device which is drawn on the ground in the rear of the vehicle, as a discharge gate or end gate, which controls the discharge, and that fixes the level of the layer discharged from the material."

The supports of the hopper-shaped device of the Schellenger patent are materially different from those of the Myers patent; there is no roller in the Schellenger patent corresponding to the roller of the Foster patent; neither is there any stepping arrangement corresponding to that of the Fike patent, nor gates at the end of the hopperlike casing that controls or regulates the lateral discharge of material at the ends of the casing.

It is true that Schellenger in his specification states: While I have illustrated my distributer as used with a wagon having a discharge opening disposed about midway of the wagon body, it will be obvious that the distributer might be used with a wagon discharging in any other manner, as, for instance, from the rear; it only being necessary that the distributer shall be disposed immediately beneath the discharge opening of the wagon, so that the load as it is discharged from the wagon body will pass into the discharging hopper and by said hopper be distributed properly and to an even depth along the roadbed.

Neither do I wish

to limit myself to any particular form of dumping wagon and gate therefor, as it is obvious that other forms of dumping vehicle than that shown, provided with other forms of discharge gate, might be used without departing from the spirit of the invention."

It is, however, significant that he fails to amplify his statement by indicating what he had in mind, or to indicate in his drawings definitely the character of the machine or combination he had in mind, for distributing the road material upon the roadway, or its workings. Manifestly such a statement is entirely too general and indefinite.

These suggestions of what might be done do not carry conviction. "The claims of his patent limit his exclusive privileges, and his specifications may be referred to, to explain and to restrict, but never to expand, them." Stirrat v. Excelsior Manuf'g Co. (C. C. A.) 61 F. 980, 984. We do not think his claims warrant a construction broad enough to cover or anticipate the three patents in suit.

We have given due and careful consideration to the other patents cited as showing prior publication and anticipation, and arrived at the conclusion that the appellee's structure was not anticipated by the prior art, that the combination involved invention, and that it was a step forward in the art. The

evidence shows that prior to the year 1917 there was nothing known to the art which would perform the functions of the Burch spreader. Even if all the elements of the combination had been used before, and the functions of each were well known to the art, we think they have never been combined for effectuating the purpose accomplished by appellee.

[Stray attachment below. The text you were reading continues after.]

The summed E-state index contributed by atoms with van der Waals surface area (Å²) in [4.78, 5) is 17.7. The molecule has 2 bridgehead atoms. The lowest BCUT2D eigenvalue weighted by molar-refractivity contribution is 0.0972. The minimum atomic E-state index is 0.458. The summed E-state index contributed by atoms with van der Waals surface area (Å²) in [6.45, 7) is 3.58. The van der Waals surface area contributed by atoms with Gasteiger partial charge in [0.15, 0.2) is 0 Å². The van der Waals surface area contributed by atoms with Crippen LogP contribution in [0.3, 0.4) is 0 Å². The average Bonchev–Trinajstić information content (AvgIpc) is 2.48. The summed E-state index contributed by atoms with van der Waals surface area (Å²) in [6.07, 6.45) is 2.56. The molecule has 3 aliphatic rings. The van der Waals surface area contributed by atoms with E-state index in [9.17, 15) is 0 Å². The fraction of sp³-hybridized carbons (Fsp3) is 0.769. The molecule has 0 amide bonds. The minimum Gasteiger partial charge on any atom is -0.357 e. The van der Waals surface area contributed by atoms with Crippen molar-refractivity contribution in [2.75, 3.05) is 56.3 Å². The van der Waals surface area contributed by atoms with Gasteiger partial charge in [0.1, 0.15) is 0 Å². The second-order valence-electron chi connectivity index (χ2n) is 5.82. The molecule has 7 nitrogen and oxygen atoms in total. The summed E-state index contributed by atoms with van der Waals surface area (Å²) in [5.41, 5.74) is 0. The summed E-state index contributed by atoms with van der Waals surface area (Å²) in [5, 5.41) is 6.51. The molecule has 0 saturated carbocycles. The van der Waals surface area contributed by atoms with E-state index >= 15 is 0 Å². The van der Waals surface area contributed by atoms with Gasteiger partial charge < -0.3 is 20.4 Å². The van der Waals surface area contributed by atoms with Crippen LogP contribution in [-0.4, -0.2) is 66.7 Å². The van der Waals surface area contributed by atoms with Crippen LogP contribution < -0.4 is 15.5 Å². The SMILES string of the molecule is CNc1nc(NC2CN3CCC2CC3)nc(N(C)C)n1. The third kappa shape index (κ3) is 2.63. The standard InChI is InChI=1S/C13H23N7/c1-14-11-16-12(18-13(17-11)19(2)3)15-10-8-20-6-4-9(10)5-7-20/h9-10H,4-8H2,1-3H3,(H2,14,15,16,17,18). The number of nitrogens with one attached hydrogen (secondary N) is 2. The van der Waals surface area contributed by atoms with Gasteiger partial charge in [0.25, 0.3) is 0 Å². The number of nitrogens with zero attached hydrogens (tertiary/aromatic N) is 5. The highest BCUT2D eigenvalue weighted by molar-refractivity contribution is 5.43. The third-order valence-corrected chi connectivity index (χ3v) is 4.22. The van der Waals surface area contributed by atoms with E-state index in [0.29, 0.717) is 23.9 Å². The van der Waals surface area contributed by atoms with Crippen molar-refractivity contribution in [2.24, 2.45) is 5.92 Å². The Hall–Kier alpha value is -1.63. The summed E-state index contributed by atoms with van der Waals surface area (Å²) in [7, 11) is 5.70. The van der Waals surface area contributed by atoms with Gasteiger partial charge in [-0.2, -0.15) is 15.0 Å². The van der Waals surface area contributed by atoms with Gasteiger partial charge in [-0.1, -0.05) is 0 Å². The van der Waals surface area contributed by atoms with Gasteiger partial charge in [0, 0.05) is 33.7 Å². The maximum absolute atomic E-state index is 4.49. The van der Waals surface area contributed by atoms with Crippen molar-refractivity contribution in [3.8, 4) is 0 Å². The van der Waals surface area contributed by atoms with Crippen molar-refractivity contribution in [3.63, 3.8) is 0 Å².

We quote and adopt the testimony of one of the witnesses who testified in the case as correctly stating the points of similarity between the machine of the three patents in suit and the machine manufactured by the defendants:

"(1) All of these machines are constructed for use at the rear end of a dumping truck, and all may, with equal facility, be attached to and detached from the dumping truck. An important advantage of having the machine as an attachment to the dumping truck is that the dumping truck does not have to be specially provided for use with a spreader, but may be put to any of the uses to which such a truck is put, so that, for example, on a road-building job a truck which could be used for hauling dirt or other material to or from the job could be utilized with one of the spreaders.

"(2) All of the machines have the general connection between the spreader and the truck, which is at once an exceedingly simple device for the purpose, and one which involves very little labor in attaching the spreader to the truck and detaching it from it.

"(3) All of the machines have a hoppershaped casing that is freely open at the top and has a rear wall and a front wall, which inclines downwardly and rearwardly, and terminates at an outlet opening at the bottom of the casing, and in all of them the gravity or weight of the material dropped from the truck into the casing is utilized to cause this passage through the casing and its delivery to the subgrade of the surface to be covered.

"(4) All of the machines have a vertically adjusted gate on the back wall that compels the material issuing from the machine to have a certain level, and thus assures uniform or practically uniform depth of road material delivered from the machine.

"(5) All of the machines have two widely separated ground-engaging supports, that bring the center of gravity of the machine within its base for support, and thus assure that the leveling gate or gauge at the back wall shall not be lowered by any sinking of the rear part of the machine, which would result in lessening the vertical thickness or

23 F.(2d) 15